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inhale the future, exhale the past

inhale the future, exhale the past

inhale the future, exhale the pastinhale the future, exhale the past

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hatha

  

Hatha yoga is a system of physical exercises for the control and perfection of the body that emphasizes a system of physical postures for balancing, stretching, and strengthening the body. 

yin/yang

  

Yin/Yang yoga is a practice that balances the slow-paced Yin yoga with the traditional Yang yoga (Ashtanga and Hatha). Yin/Yang yoga has its roots in China in the Taoist concepts of yin — a feminine, passive, cooling energy — and yang — a masculine, dynamic, warming energy.

yin/restorative

  

Yin yoga is a slow-paced style of yoga with poses, or asanas, that are held for longer periods of time – typically for 3-5 minutes. It was founded by and first taught in the United States in the late 1970s by martial arts expert and Taoist yoga teacher Paulie Zink.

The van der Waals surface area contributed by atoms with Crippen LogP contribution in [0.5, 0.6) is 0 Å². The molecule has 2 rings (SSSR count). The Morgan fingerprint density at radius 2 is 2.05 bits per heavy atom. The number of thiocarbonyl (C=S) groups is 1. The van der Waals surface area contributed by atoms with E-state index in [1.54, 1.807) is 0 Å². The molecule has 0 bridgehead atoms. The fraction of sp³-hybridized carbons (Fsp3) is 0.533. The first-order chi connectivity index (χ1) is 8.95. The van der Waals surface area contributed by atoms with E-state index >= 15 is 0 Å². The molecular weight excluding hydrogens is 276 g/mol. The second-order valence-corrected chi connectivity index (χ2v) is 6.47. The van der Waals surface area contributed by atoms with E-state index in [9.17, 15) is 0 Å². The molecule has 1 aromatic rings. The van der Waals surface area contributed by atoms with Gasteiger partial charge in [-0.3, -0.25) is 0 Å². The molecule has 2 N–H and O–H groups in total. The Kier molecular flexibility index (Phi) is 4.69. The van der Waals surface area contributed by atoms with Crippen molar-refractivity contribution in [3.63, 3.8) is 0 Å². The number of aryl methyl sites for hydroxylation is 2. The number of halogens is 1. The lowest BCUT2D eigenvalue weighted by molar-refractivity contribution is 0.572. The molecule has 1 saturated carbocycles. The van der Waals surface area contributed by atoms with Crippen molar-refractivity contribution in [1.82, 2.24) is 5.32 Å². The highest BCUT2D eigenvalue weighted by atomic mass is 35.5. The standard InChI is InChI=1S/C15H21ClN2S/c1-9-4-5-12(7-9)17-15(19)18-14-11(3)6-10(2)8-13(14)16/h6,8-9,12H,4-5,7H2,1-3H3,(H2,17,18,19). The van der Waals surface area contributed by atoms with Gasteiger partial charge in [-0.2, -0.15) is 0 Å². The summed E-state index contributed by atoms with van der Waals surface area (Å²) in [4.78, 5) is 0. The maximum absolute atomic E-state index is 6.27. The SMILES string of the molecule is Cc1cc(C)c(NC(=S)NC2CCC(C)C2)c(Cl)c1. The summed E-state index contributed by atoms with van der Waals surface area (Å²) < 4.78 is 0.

Restorative yoga is a practice that is all about slowing down and opening the body through passive stretching, with little to no effort. All poses are done while sitting or lying down on the mat. This is a great way to practice mindfulness and meditation while using props to support the body.

vinyasa krama

  

Vinyasa Krama, meaning “wise progression,” is the art of sequencing yoga postures (asana) linked by breath and intention to achieve a desired outcome. In this practice the whole of the sequence is greater than the sum of its parts. It utilizes components from ancient practices of yoga and Ayurveda to enhance breath awareness, meditation, and the movement of energy through the body to achieve a balanced state of mind and body. 

This class is suitable for students of all levels and allow for self-paced growth and exploration. Classes begin with centering, poses are synchronized with the breath and gradually build based on students’ ability, the class concludes with savasana and meditation.

vinyasa

  

Vinyasa is a style of yoga characterized by stringing postures together so that you move from one to another, seamlessly, using breath. Commonly referred to as “flow” yoga, it is sometimes confused with “ power yoga “. Vinyasa classes offer a variety of postures and no two classes are ever alike.